The series (Sundays, 9pm), adapted from Len Deighton’s novel, is set in 1941 in a Britain under Nazi occupation; Winston Churchill has been executed and the resistance is struggling to hold on to its last strongholds in the countryside. Sam Riley plays Douglas Archer, a detective at Scotland Yard, now under the control of the SS, and a character who appears in almost every scene. Riley has, for an actor, a somewhat unexpressive face, beautiful but unreadable. Here, however, his downturned mouth and impassive cheekbones are perfect: Archer, after all, operates (by which I mean, barely operates) in a world in which no one wants to give their true feelings away, whether to their landlady, their lover, or their boss, newly arrived from Himmler’s office and as Protestant as all hell (he hasn’t used the word “degenerate” yet, but he will, he will).

Archer is, of course, an ambiguous figure, neither (at present) a member of the resistance nor (we gather) a fully committed collaborator. He is – or so he tells himself – merely doing his job, biding his time until those braver or more foolhardy do something to restore the old order. Widowed, he has a small boy to bring up. Yet how long he can inhabit this dubious middle ground remains to be seen. Oskar Huth (Lars Eidinger), the new boss, is keen to finish off the resistance; the resistance, in turn, is determined to persuade Archer to join its cause.

It’s hard to find fault with the series; for the next month, I am going to look forward to Sunday nights mightily. I would, I suppose, have hoped for a slightly more charismatic actress than Kate Bosworth to play Barbara Barga, the American journalist who may or may not be involved with the British resistance. But everything else seems pretty perfect to me. London looks suitably dirty and its inhabitants’ meals suitably exiguous. Happiness is an extra egg for tea, smoking is practically a profession, and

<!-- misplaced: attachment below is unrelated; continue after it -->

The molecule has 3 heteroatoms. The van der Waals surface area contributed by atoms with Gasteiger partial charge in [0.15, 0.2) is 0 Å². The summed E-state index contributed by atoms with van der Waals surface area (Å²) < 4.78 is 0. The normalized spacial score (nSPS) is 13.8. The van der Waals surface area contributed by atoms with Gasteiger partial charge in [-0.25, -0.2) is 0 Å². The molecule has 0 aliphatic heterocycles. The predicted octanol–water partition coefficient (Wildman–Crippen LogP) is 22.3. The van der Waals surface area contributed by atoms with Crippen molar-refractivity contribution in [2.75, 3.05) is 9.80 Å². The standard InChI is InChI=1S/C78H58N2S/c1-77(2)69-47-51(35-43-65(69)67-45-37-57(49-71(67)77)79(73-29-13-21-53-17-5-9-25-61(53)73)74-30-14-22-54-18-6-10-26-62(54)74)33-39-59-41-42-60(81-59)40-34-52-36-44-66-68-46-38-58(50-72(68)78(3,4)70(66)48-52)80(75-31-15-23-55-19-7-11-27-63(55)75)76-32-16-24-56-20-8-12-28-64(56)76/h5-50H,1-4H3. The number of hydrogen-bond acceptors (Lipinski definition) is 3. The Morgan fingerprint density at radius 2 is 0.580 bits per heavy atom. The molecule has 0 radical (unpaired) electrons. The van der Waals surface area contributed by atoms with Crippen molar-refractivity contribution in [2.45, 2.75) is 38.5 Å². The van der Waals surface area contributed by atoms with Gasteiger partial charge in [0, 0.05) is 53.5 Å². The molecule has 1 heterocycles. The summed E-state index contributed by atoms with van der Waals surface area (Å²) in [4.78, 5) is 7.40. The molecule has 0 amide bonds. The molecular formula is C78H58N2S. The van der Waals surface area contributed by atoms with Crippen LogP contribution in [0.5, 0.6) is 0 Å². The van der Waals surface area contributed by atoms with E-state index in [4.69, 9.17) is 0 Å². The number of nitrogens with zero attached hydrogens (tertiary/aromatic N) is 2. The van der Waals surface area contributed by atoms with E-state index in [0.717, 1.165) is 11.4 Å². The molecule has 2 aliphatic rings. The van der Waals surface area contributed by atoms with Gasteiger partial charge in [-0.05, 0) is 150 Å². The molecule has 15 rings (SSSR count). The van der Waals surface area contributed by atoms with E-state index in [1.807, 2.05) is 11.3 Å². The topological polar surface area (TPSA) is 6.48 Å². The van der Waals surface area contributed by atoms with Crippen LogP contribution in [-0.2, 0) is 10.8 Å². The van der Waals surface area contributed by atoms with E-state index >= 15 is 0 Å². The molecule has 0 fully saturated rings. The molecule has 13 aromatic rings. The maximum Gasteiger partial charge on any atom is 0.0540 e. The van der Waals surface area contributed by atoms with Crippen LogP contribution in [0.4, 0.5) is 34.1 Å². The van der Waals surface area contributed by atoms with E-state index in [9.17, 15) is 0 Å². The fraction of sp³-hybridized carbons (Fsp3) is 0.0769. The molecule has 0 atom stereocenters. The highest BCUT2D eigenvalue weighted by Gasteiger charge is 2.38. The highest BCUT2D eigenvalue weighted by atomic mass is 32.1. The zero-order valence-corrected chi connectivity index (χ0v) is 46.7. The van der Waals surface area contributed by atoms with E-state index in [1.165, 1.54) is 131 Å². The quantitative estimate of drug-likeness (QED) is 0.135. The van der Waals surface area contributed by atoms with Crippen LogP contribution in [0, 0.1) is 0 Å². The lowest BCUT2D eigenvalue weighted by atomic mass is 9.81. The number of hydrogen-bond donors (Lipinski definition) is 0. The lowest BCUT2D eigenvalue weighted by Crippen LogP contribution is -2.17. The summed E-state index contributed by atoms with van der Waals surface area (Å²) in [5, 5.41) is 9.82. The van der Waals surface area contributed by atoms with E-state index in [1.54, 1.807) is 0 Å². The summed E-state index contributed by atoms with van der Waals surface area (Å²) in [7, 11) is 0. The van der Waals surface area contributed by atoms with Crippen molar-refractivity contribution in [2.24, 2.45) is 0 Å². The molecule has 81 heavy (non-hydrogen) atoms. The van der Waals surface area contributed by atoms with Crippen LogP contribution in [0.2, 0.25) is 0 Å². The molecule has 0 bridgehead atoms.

the likes of Archer wear thick, white vests.

Swastikas adorn everything from the Palace of Westminster to Trafalgar Square, Buckingham Palace is half ruined, a memorial to what the Germans regard as Churchill’s folly, and the CGI is good enough for the sight of all these things to induce your heart to ache briefly. Nazi brutality is depicted here as almost quotidian – and doubtless it once was to some. Huth’s determination to have four new telephone lines installed in his office within the hour is at one end of this horrible ordinariness. At the other is the box in which Archer’s mutinous secretary Sylvia (Maeve Dermody) furiously stubs out her fag, full to the brim with yellow stars.

When I first heard about The Kettering Incident (Tuesdays, 12.20am; repeated Wednesdays, 10pm) I thought someone must have found out about that thing that happened one time I was driving north on the M1 with a more-than-usually terrible hangover. Turns out it’s a new Australian drama, which comes to us on Sky Atlantic. Anna (Elizabeth Debicki), a doctor working in London, pitches up back in Tasmania many years after her teenage friend Gillian disappeared into its Kettering forest, having seen a load of mysterious bright lights. Was Gillian abducted by aliens or was she, as some local people believe, murdered by Anna? To be honest, she could be working as a roadie for Kylie, for all I care. This ponderous, derivative show is what happens when a writer sacrifices character on the altar of plot. The more the plot thickens, the more jaw-achingly tedious it becomes.

Rachel Cooke trained as a reporter on The Sunday Times. She is now a writer at The Observer. In the 2006 British Press Awards, she was named Interviewer of the Year.

This article first appeared in the 24 February 2017 issue of the New Statesman, The world after Brexit